Ryan Smolkin, the founder of Smoke's Poutinerie, is what you'd call a born entrepreneur. As a student at Wilfrid Laurier University, he ran a successful property development company that he slowly built up and sold for $4-million in 2002. He then started a branding and design company Amoeba Corp., which he eventually sold in 2007. It wasn't until 2008, after a six month contractual transition clause and the birth of twin boys, that he could finally start up his so-called "dream company," one that would let him combine two of his most beloved passions: business and food.

Mr. Smolkin says he dreamed up the idea for Smoke's – the first food joint ever to focus solely on poutine – more than a decade ago. He points to his upbringing in the Ottawa Valley, which borders La Belle Provence, as partially to blame for his love affair with the traditional Quebecois dish.

"I grew up with poutine, and would always mix stuff in myself anyways," he says. His days as a bachelor living on Kraft Dinner and Hamburger Helper also reinforced his flair for experimentation. Like a mad scientist in the lab, Mr. Smolkin has combined some unlikely ingredients with great success. Some inspired recipes include the scrambled eggs, bacon and real maple syrup poutine as well as the turkey, cranberries and stuffing poutine.

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Since the opening of its first store on Adelaide St. in Toronto on November 20, 2008, Smoke's Poutinerie has seen explosive growth in the past year, with 15 more chains popping up across the country. His goal is to tap out at 20 chains in Canada, and has his targets locked on St. Catharine's, Waterloo, Calgary, Vancouver and St. John's Newfoundland. From there, he hopes to go carry the Canadian brand overseas. He says over 1500 requests from around the world – looking to export the franchise.

Besides the lunch and dinner crowds, Smoke's caters to the the university, after-bar crowd that descends around joint 1:30 to 3 a.m.

"That's when it's chaos," says Mr.Smolkin. "We're doing back-to-back one hundred-plus servings an hour." Smoke's once served 165 poutines in an hour, a record. (That's 2.5 poutines a minute).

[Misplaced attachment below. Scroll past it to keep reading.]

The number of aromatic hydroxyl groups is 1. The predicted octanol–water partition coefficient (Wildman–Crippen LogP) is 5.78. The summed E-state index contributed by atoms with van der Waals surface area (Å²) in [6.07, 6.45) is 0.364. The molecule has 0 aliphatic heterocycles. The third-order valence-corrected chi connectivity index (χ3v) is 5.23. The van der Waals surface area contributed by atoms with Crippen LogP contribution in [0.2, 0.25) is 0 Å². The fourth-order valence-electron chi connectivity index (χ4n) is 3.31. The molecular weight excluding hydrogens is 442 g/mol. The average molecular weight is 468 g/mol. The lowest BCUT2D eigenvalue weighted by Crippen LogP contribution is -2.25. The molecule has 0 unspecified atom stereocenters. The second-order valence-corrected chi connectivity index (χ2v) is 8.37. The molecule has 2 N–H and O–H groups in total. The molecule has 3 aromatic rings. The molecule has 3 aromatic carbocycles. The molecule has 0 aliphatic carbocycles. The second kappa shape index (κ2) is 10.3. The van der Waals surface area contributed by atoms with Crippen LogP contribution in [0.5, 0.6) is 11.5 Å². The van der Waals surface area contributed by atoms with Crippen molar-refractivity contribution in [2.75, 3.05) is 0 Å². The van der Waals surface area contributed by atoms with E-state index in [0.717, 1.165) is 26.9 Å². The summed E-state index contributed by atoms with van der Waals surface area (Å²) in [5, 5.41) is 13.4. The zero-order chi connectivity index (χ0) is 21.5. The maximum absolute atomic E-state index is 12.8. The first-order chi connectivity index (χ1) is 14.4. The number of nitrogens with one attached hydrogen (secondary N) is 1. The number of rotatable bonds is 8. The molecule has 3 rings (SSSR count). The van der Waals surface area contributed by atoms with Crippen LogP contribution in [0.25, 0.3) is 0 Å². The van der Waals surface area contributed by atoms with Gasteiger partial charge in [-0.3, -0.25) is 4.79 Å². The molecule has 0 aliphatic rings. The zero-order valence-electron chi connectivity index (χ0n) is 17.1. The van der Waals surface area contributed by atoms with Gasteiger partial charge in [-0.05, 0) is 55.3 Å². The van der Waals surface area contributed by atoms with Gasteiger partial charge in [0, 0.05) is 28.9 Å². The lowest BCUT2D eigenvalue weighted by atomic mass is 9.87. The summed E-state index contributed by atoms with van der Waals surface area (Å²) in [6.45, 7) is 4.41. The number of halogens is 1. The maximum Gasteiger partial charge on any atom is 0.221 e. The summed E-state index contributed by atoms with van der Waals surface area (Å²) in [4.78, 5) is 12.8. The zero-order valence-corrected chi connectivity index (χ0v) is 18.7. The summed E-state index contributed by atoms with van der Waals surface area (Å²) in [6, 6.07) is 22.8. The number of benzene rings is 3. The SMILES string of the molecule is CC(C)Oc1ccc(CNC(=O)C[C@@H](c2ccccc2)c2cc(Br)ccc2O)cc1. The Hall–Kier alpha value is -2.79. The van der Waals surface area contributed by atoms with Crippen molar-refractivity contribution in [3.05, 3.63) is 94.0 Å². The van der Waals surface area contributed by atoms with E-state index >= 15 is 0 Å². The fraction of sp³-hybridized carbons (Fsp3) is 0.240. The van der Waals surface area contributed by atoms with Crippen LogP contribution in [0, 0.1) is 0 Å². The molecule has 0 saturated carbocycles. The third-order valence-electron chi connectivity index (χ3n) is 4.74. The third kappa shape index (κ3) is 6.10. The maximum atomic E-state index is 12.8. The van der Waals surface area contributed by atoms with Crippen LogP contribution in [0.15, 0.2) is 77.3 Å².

Mr. Smolkin credits the social media aspect of his company – specifically his fans on Twitter and Facebook – for helping spread the word around his company.

At the end of May, Smoke's held a soft launch in Winnipeg on a Tuesday morning. By 10:30 a.m., there was a lineup around the corner, with 800 people dropping by that day. The next day, Smoke was the third most popular trending person/place in Winnipeg, just behind The Forks and TSN. By Saturday, the number of customers to walk through Smoke's hit 1,200. So in the five-day period they were in business in the 'PEG, they served over 5,000 customers.

Deft social media skills and clever marketing that plays on 80's nostalgia have contributed to the poutinerie's red-hot success.

"It's all about branding," says Mr. Smolkin, who underscores the importance of Canadiana in his company's logo. One only has to look to the overwhelming use of lumberjack plaid in the design, and the glass bottles of Pop Shoppe stocked in the fridge to feel both patriotic and nostalgic.

Then there's Smoke himself, that enigmatic black and white stamp-of-a-face both familiar and foreign. You've probably noticed stickers of him splashed across billboards and flyers across your town. Problem is, inquiring into his identify will only lead to more questions and confusion.

"He's the man, myth and legend," Mr. Smolkin reveals. "He's the sixth astronaut to land on the moon, that anonymous, unidentifiable, silent third party figure now has a cult following."

The Poutinerie owner seems to bask in the mystery surrounding the fictional character. "A man on the GO-train thought he was Drew Carrey," Mr. Smolkin laughs. "We've also heard someone say he looks like John Travolta. Smoke just has one of those faces."

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